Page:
We need thousands more rental housing units. We need them now. And we need them to be affordable. (And yes, Mr. or Ms. Developer, that means affordable to someone on poverty. There are developments that define ‘affordable’, for the purpose of satisfying urban construction mixed use mandates, as targeted to tenants with $40K incomes—four times what an SSI recipient receives.) 


Homelessness is the most visible symptom of the housing crisis, but there are also thousands of hidden homeless who desperately need rental housing. According to Priced Out, “A crisis of much larger magnitude remains hidden within institutions where tens of thousands of people with disabilities live, simply because they cannot afford decent housing in the community. Over 420,000 people under the age of 65 live in nursing homes, many of them residing there unnecessarily because of the lack of community-based housing. Hundreds of thousands of other people with disabilities, including people with intellectual and developmental disabilities, mental illnesses, and physical disabilities, live in group quarters, such as Intermediate Care Facilities for the Mentally Retarded (ICFs/MR), mental hospitals, community residences, halfway houses, shelters, transitional living facilities, and board and care homes.” That’s tens of thousands of people living in institutions, dependent on the system, dignity and quality of life impaired—because they cannot afford an apartment.  


Yet we have done a disastrously poor job of creating rental housing for over three decades—in California, rental housing production fell roughly 70% between 1970 and 1990, and while it rebounded somewhat in the 2000s, the number of units created annually is still 50% of former levels: we remain far behind in terms of having adequate units to meet demand. To that end, the Priced Out authors recommends some concrete steps to help us create more rental housing for the people who need it, and hopefully nudge our ownership-obsessed national psyche towards a bit more reality, by enacting legislation to create at least 5,000 new units of permanent supportive housing (rental housing with on-site services for the disabled) each year, providing 10,000 new HUD-funded housing vouchers for people with disabilities, providing additional funding to the National Affordable Housing Trust Fund, reinvigorating fair housing (anti-discrimination) protections, and coordinating a national Disability Housing Policy across federal agencies.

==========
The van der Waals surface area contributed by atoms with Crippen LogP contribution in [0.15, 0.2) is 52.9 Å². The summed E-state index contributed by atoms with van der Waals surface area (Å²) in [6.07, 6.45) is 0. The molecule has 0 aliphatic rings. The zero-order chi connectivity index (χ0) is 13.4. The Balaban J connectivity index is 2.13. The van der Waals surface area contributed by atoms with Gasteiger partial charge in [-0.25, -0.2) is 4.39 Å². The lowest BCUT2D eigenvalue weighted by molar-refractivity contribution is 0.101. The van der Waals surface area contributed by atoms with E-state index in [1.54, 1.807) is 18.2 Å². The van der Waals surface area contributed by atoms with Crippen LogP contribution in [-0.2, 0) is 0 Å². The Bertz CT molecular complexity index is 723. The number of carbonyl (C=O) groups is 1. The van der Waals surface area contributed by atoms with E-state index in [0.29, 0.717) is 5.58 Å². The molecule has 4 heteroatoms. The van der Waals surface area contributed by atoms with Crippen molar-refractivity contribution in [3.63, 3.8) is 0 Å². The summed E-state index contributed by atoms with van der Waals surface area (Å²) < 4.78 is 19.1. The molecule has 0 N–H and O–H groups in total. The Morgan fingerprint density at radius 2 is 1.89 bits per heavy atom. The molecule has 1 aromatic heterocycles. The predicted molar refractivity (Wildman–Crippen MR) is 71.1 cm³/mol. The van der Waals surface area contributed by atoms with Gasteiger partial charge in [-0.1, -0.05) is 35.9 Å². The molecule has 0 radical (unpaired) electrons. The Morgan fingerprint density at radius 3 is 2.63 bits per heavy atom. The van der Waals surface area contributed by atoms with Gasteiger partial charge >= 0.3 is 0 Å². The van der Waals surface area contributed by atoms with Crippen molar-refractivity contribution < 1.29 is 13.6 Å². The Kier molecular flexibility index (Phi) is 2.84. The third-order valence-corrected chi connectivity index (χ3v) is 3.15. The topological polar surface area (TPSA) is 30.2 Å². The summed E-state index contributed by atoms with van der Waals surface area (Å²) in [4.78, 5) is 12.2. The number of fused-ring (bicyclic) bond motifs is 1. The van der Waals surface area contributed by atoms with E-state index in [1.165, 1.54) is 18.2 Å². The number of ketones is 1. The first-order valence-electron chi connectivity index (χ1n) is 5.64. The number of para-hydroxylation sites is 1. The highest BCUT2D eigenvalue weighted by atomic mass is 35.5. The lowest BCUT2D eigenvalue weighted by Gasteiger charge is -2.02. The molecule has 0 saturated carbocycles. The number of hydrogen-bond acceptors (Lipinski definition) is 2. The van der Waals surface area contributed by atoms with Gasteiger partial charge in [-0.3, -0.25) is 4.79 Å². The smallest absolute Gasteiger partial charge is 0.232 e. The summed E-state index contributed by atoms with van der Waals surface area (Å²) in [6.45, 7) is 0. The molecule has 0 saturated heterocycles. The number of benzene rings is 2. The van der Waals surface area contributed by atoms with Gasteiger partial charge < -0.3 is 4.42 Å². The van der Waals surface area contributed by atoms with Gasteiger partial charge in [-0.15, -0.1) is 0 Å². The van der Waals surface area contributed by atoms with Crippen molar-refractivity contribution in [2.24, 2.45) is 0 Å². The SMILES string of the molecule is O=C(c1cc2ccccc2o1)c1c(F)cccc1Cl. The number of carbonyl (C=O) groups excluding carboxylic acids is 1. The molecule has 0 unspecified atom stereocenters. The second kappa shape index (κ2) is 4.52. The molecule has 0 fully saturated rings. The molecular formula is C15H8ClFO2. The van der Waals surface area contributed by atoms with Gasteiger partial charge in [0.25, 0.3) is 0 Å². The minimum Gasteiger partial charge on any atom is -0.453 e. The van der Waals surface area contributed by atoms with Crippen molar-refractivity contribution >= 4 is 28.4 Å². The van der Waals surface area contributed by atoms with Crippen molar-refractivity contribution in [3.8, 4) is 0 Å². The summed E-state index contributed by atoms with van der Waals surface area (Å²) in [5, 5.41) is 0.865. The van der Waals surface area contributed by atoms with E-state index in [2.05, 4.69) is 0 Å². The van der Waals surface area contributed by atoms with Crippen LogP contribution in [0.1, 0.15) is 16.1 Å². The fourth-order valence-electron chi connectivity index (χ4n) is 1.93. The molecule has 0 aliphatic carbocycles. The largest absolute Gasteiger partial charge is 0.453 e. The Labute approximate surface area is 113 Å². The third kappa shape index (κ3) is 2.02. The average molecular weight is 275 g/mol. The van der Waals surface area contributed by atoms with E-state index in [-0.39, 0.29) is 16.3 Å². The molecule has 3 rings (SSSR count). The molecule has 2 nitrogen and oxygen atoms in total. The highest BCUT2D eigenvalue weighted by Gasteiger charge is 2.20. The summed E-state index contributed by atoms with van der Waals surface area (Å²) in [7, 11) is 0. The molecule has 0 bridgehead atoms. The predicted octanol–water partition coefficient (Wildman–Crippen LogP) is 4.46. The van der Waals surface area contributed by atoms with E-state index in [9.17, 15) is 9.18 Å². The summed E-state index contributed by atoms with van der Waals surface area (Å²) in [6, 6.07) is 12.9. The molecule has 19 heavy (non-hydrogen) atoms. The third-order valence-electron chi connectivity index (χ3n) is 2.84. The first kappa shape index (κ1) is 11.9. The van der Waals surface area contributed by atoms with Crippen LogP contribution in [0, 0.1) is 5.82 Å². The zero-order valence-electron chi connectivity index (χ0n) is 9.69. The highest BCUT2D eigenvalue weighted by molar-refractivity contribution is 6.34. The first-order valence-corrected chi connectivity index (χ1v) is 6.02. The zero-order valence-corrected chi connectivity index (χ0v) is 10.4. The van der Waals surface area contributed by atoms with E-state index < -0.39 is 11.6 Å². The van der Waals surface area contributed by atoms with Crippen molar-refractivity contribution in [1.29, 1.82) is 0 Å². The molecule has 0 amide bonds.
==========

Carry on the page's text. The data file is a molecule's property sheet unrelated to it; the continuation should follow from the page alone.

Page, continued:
Can we all just get over the ownership mystique already? Never mind the fact that urban living necessitates higher housing density to pack us all in, never mind the fact that not everyone even wants the headache of fixing their own plumbing, mowing their own lawn, and property taxes, and most all never mind the fact that not everyone can afford a mortgage, thank you very much—the Bush administration and the Clinton administration before that pushed ownership upon us as the salvation for all of our housing woes. The result? Subprime mortgages and a worldwide economic meltdown. 


So a little more love for renting, please. Not only is it more affordable for the thousands of people who need it, it is more efficient in terms of energy consumption and land use. Climb over that white picket fence and rejoin reality. We need more rentals. 


Sonja Fitz, Building Opportunities for Self-Sufficiency (BOSS) ~ BOSS is a nonprofit organization that provides housing, health, economic development, and social justice services to help families and individuals overcome homelessness in Alameda County, California,